You’re probably familiar with the cliched layout of the stereotypical office—the cubicles, the neutral colors, the boss’ office at the front or perhaps off to the side of the room. And you’re probably also familiar with some of the criticisms of this tried-and-true office layout—how the sheer monotony of it can stifle creativity, suppress collaboration, and even diminish morale.
You may also know something about the more contemporary office design choices that businesses can make—exemplified by companies like Google and Facebook. These more “open” office designs eschew more traditional work spaces in favor of a configuration that lends itself to open dialogue, free-flowing communication, and easy collaboration.
What is Open Office Design, Exactly?
To be more specific, an open office design is any layout that favors large, open areas over smaller, segmented offices. Basically, if your workplace has a bunch of private offices or cubicles, that’s not open design. But if you have big areas where all your employees can chat and work together freely, then you’re making use of this community-building, team-adhering workplace structure.
Note that open office design is by no means a new fad. It’s been around for a while now, but thanks to companies like Google, it’s becoming more and more common. You may even consider renting small warehouse space as opposed to traditional office space to secure an interesting location and cut costs. In fact, you may be wondering if it’s a logical choice for your workplace—but how can you know for sure?
Deciding About Open Office Design
There’s no right or wrong answer here. Open office design is good for you or some companies, not so good for others. The big advantage, of course, is how open office design breaks down silos and allows teams to really be connected to one another — something that may inspire more creative and collaborative work.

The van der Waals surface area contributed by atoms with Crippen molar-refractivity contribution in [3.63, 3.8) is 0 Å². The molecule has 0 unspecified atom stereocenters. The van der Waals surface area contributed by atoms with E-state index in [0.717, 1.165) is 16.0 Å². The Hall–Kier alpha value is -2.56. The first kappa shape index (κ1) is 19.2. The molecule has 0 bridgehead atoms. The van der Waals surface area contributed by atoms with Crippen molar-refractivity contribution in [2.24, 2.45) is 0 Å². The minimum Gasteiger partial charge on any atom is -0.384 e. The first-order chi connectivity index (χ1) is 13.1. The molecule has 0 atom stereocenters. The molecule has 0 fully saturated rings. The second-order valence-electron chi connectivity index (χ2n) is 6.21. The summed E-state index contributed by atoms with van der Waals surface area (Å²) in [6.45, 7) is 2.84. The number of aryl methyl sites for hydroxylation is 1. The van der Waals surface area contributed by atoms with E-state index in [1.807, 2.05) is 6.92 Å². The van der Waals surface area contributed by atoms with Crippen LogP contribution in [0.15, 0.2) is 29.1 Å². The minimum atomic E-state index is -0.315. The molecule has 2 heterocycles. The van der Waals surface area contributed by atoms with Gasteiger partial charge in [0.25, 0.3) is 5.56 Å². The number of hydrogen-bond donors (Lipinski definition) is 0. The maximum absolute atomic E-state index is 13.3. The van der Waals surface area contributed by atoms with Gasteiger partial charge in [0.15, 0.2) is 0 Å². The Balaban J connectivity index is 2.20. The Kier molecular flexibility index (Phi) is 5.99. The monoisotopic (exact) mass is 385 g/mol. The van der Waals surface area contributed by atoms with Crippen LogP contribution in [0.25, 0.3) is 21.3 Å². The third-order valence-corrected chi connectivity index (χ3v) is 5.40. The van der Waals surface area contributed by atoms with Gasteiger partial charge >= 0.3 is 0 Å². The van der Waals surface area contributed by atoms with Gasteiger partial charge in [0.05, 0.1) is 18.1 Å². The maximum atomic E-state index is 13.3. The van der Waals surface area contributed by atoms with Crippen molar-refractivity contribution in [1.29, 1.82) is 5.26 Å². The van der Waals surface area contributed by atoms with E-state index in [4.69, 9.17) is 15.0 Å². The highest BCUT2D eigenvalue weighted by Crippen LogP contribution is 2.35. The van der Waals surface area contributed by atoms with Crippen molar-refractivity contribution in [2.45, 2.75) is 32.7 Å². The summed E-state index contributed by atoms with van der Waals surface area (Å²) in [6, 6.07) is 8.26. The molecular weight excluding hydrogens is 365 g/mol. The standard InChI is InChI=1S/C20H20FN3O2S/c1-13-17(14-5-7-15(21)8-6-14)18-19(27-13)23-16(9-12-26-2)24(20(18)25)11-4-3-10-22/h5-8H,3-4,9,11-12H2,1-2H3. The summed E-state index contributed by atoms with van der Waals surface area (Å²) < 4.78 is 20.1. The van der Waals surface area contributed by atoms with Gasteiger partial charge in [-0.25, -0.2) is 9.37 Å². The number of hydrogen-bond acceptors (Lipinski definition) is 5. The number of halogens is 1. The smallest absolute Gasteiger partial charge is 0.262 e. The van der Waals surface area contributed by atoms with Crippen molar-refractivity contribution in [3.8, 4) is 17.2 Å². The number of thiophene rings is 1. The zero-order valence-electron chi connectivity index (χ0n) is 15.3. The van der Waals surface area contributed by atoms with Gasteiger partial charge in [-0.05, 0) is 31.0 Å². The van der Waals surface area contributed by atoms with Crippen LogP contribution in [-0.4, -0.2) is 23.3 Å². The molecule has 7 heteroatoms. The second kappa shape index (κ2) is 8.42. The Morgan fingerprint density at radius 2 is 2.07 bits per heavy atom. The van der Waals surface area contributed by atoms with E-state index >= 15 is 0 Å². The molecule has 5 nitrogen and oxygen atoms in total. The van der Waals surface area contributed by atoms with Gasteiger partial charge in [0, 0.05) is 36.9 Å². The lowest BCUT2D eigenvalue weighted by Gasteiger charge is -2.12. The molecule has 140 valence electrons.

As such, open office design is great if:
- You want to encourage more casual encounters between your team members;
- You want to save costs on utilities and security;
- You’re aiming to attract a younger workforce that values openness and a collegiate atmosphere; or
- You feel that your current, silo-ed office space is inefficient or ineffective.
Open office design is not right for all companies, though — including:
- Companies where employees really need a high level of focus to ensure precision and quality—think engineers and architects;
- Companies where employees regularly have sensitive or discreet conversations with clients;
- Companies where employees are constantly on the phone and may be disrupted by background noise.
It’s worth balancing these pros and cons as you seek to determine whether open office design is right for you; this is a big decision, and one that could have a massive effect on your team’s engagement and productivity.